28. Guzmán CAF, Aguirre AA, Astle B, Barros E, Bayles B, Chimbari M, et al. A framework to guide planetary health education. Lancet Planetary Health. (2021) 5:e253–e5. doi: 10.1016/S2542-5196(21)00110-8
29. Alberdi G, Begiristain-Zubillaga M. The promotion of sustainable diets in the healthcare system and implications for health professionals: a scoping review. Nutrients. (2021) 13:747. doi: 10.3390/nu13030747
31. Johnson MJ, May CR. Promoting professional behaviour change in healthcare: what interventions work, and why? A theory-led overview of systematic reviews. BMJ Open. (2015) 5:e008592. doi: 10.1136/bmjopen-2015-008592
32. Innis J, Dryden-Palmer K, Perreira T, Berta W. How do health care organizations take on best practices? A scoping literature review. Int J Evid Based Healthc. (2015) 13:254–72. doi: 10.1097/XEB.0000000000000049
34. Carino S, Collins J, Malekpour S, Porter J. Environmentally sustainable hospital foodservices: drawing on staff perspectives to guide change. Sustain Prod Consumption. (2021) 25:152–61. doi: 10.1016/j.spc.2020.08.003
35. Kotcher J, Maibach E, Miller J, Campbell E, Alqodmani L, Maiero M, et al. Views of health professionals on climate change and health: a multinational survey study. Lancet Planetary Health. (2021) 5:e316–23. doi: 10.1016/S2542-5196(21)00053-X
37. Practice Greenhealth. Environmental Excellence Awards. Available online at: https://practicegreenhealth.org/awards (accessed August 23, 2021).
Keywords: foodservice, hospital, sustainability, food systems, planetary health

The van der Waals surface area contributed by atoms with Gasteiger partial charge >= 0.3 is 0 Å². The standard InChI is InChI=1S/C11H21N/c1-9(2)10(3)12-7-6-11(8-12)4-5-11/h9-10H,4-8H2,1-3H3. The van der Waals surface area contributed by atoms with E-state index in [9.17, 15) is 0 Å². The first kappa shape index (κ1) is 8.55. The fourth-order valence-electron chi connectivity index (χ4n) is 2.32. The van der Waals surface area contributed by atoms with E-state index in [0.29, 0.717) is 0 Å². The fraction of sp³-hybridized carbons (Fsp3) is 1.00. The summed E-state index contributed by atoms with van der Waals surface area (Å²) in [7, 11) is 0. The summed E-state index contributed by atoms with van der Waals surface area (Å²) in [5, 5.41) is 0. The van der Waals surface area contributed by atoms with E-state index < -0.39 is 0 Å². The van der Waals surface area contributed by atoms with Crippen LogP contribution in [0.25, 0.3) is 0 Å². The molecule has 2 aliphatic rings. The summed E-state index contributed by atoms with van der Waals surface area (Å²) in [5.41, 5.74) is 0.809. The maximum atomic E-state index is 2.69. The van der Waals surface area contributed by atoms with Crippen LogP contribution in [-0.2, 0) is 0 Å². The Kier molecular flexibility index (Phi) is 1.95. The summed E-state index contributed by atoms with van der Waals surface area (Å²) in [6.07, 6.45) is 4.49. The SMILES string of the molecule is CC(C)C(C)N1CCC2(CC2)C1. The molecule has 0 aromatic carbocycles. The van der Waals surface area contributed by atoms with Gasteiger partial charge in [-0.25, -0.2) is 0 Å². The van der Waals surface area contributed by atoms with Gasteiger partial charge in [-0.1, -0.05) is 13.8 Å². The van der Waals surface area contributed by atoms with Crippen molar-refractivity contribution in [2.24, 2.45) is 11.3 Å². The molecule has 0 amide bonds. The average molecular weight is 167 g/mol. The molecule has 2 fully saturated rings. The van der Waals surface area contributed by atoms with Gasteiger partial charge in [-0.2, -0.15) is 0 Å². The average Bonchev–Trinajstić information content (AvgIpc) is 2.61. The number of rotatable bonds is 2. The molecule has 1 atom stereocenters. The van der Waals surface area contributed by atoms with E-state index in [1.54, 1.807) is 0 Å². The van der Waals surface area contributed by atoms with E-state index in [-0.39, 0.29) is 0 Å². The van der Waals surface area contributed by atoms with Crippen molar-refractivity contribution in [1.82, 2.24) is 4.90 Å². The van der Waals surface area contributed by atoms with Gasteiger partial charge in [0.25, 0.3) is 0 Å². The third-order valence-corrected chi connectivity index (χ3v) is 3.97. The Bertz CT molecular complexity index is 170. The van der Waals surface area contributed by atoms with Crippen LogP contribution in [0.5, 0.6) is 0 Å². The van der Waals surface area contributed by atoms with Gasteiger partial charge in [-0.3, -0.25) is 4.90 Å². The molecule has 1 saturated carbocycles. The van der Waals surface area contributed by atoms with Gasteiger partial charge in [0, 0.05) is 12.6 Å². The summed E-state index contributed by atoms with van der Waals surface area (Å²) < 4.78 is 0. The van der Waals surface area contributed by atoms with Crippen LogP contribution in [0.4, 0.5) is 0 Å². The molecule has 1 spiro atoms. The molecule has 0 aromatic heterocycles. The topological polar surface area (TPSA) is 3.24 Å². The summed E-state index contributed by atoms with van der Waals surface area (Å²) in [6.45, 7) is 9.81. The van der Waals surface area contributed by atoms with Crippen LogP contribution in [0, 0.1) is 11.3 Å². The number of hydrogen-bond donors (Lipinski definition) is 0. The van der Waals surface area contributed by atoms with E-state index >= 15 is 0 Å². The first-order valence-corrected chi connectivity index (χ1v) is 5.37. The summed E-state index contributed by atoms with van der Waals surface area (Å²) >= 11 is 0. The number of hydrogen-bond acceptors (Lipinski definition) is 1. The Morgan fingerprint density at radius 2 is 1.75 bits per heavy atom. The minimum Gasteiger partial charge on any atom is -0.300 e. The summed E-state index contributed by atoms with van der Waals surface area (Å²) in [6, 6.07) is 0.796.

Citation: Carino S, Malekpour S, Porter J and Collins J (2021) The Drivers of Environmentally Sustainable Hospital Foodservices. Front. Nutr. 8:740376. doi: 10.3389/fnut.2021.740376
Received: 13 July 2021; Accepted: 13 September 2021;
Published: 15 October 2021.
Edited by:Abdul-Sattar Nizami, Government College University, Lahore, Pakistan
Reviewed by:Ada Rocha, University of Porto, Portugal
Arsalan Sepehri, University of Toledo, United States
Shanthi Radhakrishnan, Kumaraguru College of Technology, India
Irnis Azura Zakarya, Universiti Malaysia Perlis, Malaysia
Copyright © 2021 Carino, Malekpour, Porter and Collins. This is an open-access article distributed under the terms of the Creative Commons Attribution License (CC BY). The use, distribution or reproduction in other forums is permitted, provided the original author(s) and the copyright owner(s) are credited and that the original publication in this journal is cited, in accordance with accepted academic practice. No use, distribution or reproduction is permitted which does not comply with these terms.
*Correspondence: Jorja Collins, firstname.lastname@example.org